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Do Video Games Cause Violent Behavior In Children?

Violent video games have been a hot topic for parents, teachers and members of the children’s community for years, as many express their concern about the impact of these games on children. And the recent school shooting in Parkland, Florida, has prompted some people to ask again: “Do violent video games lead to violent behavior in children?”

What experts say

A study published in 2014 in PLOS ONE, a peer-reviewed journal of Library Science, concludes that playing violent video games in both online and offline environments has increased athlete aggression compared to neutral sports results. In this study, participants played neutral or violent games for a given period. They then completed questionnaires and participated in an activity while observing. The researchers found that people who played violent games before the activity were more likely to be aggressive during the activity.

According to a policy statement from the American Psychological Association of August 2015, violent games not only lead to more aggressive behaviour. His research on the subject also shows a link between playing these games and “reducing social behaviour, empathy and moral commitment.” “Scientists are beginning to wonder if children who play such games, especially for a long time, cannot develop adequate social skills.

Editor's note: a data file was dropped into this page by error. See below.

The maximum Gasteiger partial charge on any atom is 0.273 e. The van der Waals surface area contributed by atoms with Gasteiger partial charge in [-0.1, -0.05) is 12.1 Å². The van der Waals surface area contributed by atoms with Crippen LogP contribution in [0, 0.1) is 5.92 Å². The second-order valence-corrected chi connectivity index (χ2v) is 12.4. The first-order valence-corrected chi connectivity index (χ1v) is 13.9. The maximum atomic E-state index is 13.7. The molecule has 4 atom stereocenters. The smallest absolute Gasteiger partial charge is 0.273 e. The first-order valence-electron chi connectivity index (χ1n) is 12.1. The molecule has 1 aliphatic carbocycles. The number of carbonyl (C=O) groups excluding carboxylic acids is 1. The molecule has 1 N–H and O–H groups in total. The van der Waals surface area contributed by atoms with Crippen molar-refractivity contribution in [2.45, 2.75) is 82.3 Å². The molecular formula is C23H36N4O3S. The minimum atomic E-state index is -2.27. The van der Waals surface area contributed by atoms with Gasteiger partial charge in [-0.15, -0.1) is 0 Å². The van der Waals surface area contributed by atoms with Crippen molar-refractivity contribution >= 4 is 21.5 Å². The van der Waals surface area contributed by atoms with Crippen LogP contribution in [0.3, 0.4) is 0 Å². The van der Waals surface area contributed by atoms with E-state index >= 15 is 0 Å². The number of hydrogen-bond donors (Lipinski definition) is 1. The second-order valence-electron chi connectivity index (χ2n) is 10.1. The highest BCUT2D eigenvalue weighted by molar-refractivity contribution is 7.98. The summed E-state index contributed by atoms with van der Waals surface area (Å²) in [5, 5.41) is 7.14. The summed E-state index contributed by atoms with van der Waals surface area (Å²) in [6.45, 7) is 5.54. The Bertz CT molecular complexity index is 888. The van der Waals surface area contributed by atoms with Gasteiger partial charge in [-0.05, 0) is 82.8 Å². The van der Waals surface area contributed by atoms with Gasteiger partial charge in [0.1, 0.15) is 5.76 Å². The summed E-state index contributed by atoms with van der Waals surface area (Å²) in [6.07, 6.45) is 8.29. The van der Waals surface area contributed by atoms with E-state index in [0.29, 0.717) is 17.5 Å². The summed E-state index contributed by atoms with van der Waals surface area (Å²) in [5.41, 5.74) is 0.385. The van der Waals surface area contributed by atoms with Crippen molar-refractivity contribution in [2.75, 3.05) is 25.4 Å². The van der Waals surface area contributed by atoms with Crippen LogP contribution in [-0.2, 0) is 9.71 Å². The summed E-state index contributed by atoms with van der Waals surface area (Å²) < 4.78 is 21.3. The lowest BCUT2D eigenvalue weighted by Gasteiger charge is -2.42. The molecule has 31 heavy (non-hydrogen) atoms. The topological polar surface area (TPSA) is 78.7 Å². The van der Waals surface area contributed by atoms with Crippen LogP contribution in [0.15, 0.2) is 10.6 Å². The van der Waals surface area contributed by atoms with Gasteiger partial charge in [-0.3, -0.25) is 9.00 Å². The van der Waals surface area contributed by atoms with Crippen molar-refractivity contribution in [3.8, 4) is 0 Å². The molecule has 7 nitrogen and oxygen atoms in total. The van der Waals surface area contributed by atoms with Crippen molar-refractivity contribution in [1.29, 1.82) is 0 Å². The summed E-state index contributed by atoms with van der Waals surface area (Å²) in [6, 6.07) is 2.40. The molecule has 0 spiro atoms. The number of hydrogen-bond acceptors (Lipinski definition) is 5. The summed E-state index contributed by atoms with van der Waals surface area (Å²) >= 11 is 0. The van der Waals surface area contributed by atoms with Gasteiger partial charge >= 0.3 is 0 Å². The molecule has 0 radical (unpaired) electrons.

The American Academy of Pediatrics (AAP) also solves this problem, noting that violence spreads in all forms of media, not just video games. AAP estimates that in 2000, “every G-rated film had violence, as was 60% of prime-time television shows. “AAP reports that” a significant majority of media researchers in both Pediatrics and psychology believe that current data show a significant association between virtual violence and aggression.”

Effects of video games and screen time

Although aggressive — and sometimes violent-behaviour links are visible in violent video games, experts don’t think all video games are bad for children. More and more children are playing more hours more games every day and have many access points. Games can be played on console systems, computers, smartphones and tablets. And while parents have to worry that their child is doing well in other areas and is not used to sports, a child who plays more video games than his parents at this age is probably not a cause for concern.

On Irvine professor and president of the Higher Education Video Game Alliance Constance Steinkühler says that today the structure of children’s lives is completely different from what it was a few decades ago. Many children lead highly organized lives and can feel stressed; video games allow them to spend free time to relieve stress. In addition, many non-violent games are fun and provide educational value.
Of course, too much screen time is unhealthy. It applies to everyone, regardless of their age. And the general increase in ordinary video games does not lead to a significant increase in violent crime.

Take For Parents

Parents should be aware of the types of play their children have and the amount of violence they have — and make decisions about what suits their children. One of the best ways to keep track of what children are watching in video games while interacting with them is to play games with them. After all, even games that seem appropriate at first glance may not be the best choice for every child.

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